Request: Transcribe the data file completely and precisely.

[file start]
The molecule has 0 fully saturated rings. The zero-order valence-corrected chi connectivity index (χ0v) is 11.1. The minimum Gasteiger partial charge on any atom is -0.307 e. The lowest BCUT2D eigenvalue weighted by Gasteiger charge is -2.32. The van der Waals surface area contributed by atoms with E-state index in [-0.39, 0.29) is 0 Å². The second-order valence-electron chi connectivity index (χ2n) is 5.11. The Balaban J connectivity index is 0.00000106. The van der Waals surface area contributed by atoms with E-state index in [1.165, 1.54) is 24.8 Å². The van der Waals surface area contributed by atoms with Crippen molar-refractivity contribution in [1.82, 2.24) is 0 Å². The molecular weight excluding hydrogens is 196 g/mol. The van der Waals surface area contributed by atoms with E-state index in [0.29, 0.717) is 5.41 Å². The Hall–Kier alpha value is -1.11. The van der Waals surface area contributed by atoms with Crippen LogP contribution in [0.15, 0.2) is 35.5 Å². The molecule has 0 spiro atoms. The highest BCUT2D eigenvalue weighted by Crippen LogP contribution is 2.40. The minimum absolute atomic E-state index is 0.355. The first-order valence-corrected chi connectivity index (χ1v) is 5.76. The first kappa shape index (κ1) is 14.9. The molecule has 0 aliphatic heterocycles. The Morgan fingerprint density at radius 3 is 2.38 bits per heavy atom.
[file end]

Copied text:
The molecule has 0 fully saturated rings. The zero-order valence-corrected chi connectivity index (χ0v) is 11.1. The minimum Gasteiger partial charge on any atom is -0.307 e. The lowest BCUT2D eigenvalue weighted by Gasteiger charge is -2.32. The van der Waals surface area contributed by atoms with E-state index in [-0.39, 0.29) is 0 Å². The second-order valence-electron chi connectivity index (χ2n) is 5.11. The Balaban J connectivity index is 0.00000106. The van der Waals surface area contributed by atoms with E-state index in [1.165, 1.54) is 24.8 Å². The van der Waals surface area contributed by atoms with Crippen molar-refractivity contribution in [1.82, 2.24) is 0 Å². The molecular weight excluding hydrogens is 196 g/mol. The van der Waals surface area contributed by atoms with E-state index in [0.29, 0.717) is 5.41 Å². The Hall–Kier alpha value is -1.11. The van der Waals surface area contributed by atoms with Crippen LogP contribution in [0.15, 0.2) is 35.5 Å². The molecule has 0 spiro atoms. The highest BCUT2D eigenvalue weighted by Crippen LogP contribution is 2.40. The minimum absolute atomic E-state index is 0.355. The first-order valence-corrected chi connectivity index (χ1v) is 5.76. The first kappa shape index (κ1) is 14.9. The molecule has 0 aliphatic heterocycles. The Morgan fingerprint density at radius 3 is 2.38 bits per heavy atom.